Bob Batchelor




His Poems

A Letter To Macca

A Look At Farming

A Station Garden




Bob Batchelor's Eight Foot System

Bottles Out The Window

Epson Salts

Feeding the Pigs

Flying Salesman

For A Bed, A Beer And My Keep



Lance And Jacky

Lavender Blue, Gilly Gilly


Noongar - Kick to Kick

Paddy Garn's Verse

Picnic Races

Pizz - Whizz

Rolling A Smoke


The Buck's Party

The Police & The Pilot

The One Minute Warning

Travelling with Susie

Treeby, Dosha & Me

Truckie's Moll

Tyson's Yard - Wanganella





His Book

"I Called Him Bill"
(A Book / CD / Cassette Combination Set
ISBN 0646 402 528)

Bob Batchelor

Born: 1926 Mildura, Victoria

Died: June 2000, Perth, WA


Bob Batchelor was almost one of the countless "wardrobe poets" whose work  never gets published but we are fortunate that he has left a legacy of his work, for he was in the process of putting together his first book when he died in 2000.  His friends completed the task as a tribute to his memory.


Bill was born in Mildura, Victoria in 1926, His parents were  Gallipoli Landing  veteran Cyril Joseph Batchelor and WWI nurse Ida Mary (Billie) (nee Mason), who after marrying, took up a soldier settlement block near Mildura.
Cyril later studied and moved into accountancy which paid well enough to allow them to send their young son Bob to Melbourne Grammar school as a boarder.

At school, Bob became a champion athlete but had a burning desire to become an Air Force Pilot. By the time he was old enough to enlist, WWII was nearing its end and the Air Force was already over staffed with pilots so Bob joined the Royal Australian Navy.  After a brief spell with officer's training School, Bob decided that authority was not for him and so spent the remainder of the war as a seaman in  HMAS Yandra  and HMAS Swan.


After the war, Bob returned to Mildura to study accountancy with a view to joining his father, but after 3 years discovered that this was far to sedate a life and at age 24 took up a position as a jackaroo at a Merino stud  property in the Riverina district where he met and became engaged to Jo Johnstone. 

With a tradition of pioneering and facing hardships well endowed in his genes, Bob went searching for a future in the farming industry, first trying Queensland, but eventually settling on a bush block near Tambellup in the Great Southern region of WA.  Bob and Jo were married in Melbourne in 1953 and headed west, starting their married life in a masonite  (similar to heavy duty MDF) caravan. Over the next few years, Bob cleared the land, built a shed and later a house.  Fluctuating produce prices in the 70s saw Bob working as a stock agent, later buying into local and surrounding district  stock, farming and fuel agencies. He also became a local government councillor.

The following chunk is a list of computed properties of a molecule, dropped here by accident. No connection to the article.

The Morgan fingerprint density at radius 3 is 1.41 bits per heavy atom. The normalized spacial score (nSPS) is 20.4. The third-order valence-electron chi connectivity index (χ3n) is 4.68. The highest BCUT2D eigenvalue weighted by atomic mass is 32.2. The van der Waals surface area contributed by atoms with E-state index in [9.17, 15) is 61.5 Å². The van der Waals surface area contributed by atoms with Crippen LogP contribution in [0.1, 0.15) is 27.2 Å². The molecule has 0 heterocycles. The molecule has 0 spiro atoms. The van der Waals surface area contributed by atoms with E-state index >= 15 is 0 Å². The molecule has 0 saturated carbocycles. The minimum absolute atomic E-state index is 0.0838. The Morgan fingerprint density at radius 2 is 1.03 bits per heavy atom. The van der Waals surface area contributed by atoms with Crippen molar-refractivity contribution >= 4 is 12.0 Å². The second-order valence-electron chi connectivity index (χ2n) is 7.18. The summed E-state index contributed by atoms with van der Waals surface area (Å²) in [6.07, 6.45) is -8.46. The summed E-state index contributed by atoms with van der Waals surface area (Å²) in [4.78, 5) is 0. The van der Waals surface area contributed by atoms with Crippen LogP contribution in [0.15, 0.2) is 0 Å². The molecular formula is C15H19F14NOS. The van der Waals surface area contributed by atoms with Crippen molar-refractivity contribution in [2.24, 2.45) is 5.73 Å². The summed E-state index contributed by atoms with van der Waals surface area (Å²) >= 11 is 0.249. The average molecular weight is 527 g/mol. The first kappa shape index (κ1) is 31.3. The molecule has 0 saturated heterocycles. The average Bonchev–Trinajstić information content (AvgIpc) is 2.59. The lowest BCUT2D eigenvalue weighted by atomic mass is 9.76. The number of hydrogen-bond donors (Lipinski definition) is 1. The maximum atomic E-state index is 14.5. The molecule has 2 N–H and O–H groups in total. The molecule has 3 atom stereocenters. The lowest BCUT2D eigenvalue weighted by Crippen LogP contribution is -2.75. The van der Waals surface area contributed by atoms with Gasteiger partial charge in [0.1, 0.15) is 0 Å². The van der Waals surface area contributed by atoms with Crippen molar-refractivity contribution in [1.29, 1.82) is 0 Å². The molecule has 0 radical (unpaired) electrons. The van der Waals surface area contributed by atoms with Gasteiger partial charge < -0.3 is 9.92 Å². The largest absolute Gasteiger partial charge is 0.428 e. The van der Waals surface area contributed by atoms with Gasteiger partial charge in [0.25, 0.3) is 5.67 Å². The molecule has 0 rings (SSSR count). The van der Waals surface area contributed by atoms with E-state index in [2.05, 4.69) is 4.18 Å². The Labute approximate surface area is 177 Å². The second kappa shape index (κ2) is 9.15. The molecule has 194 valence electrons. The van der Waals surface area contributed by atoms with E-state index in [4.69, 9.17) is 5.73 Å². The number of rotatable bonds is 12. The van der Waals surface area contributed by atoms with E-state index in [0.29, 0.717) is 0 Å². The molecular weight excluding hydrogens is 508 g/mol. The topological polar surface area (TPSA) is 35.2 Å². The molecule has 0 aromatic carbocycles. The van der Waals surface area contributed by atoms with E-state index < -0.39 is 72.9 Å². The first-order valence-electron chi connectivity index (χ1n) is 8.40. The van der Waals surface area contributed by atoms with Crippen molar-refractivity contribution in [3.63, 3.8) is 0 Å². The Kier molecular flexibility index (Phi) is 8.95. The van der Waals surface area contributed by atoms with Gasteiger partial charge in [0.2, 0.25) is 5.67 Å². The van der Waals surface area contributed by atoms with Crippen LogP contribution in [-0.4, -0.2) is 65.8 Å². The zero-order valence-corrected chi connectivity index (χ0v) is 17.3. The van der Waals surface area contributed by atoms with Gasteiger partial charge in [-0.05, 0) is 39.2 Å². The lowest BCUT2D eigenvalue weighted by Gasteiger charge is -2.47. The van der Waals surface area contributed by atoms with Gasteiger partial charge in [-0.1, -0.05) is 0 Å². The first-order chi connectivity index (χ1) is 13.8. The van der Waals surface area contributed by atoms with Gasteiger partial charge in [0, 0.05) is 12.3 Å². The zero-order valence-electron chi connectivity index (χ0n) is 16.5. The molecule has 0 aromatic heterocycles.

Bob still had a desire to fly, and after learning how, in 1977 he bought himself a Cessna which he flew for the following seven years. Unfortunately, his plane was wrecked by a violent storm (fortunately for Bob, it was parked on the ground at the time). 


In 1985, Bob and Jo separated and Bob moved to the city and into politics, becoming a country organiser for the Liberal party, mainly in the seat of O'Conner held for many years by Wilson "Ironbar" Tuckey. 


After this interlude in politics, Bob career changed several times, and over the next many years he sold windmill parts, drove a truck, was a sales rep for a major hardware company and in the last few years of his working life became the liaison and membership officer with the WA Chamber of Commerce.  Meanwhile Bob had found a new lady in his life, Susie Maslen, and after retirement he and Susie took up the life of "geriatric gypsies", travelling and camping right across Australia.


It was during this time that Bob developed an interest in story telling and "Bush Poetry", drawing, as most raconteurs do, on his life's experiences to inspire his work. He, like many before him was not to let the truth get in the way of a great story.  It is unfortunate, that like many other "Bush Poets" of the late 20th century, it was an interest that did not develop until after retirement for I am sure that there were many many stories yet to come had he the years to further develop his skill. In the late 1990s, Bill and Susie settled back in Perth, Bob filling his spare time as chairman of "The Aged Person's Support Service" in Perth's western suburbs, for which he was awarded Cottesloe's "Citizen of the Year" award On Australia Day 1999.


Bob died in June, 2000, only a few weeks before his first book of poetry "I Called Him Bill" was to be released.

His book contains 32 poems and was accompanied by a CD  and cassette.  In around 2008 the last remaining unsold sets of books and CDs were donated by their copyright owners to the WA Blind Society who distributed them to various libraries and other institutions.


[Despite all efforts to contact the copyright owners, JA Maslen & CJ Maslen-Regan, I have been unable to locate them, also I have not been able to find the publisher listed in Bob's book (RJB Publishing [Bob Batchelor???]} consequently I will be putting some of Bob's poems on this website so that all may enjoy the work of this little known poet, without first getting permission.  Should the copyright owners object to this, please inform me and I will remove them.     -  BL October 2010]


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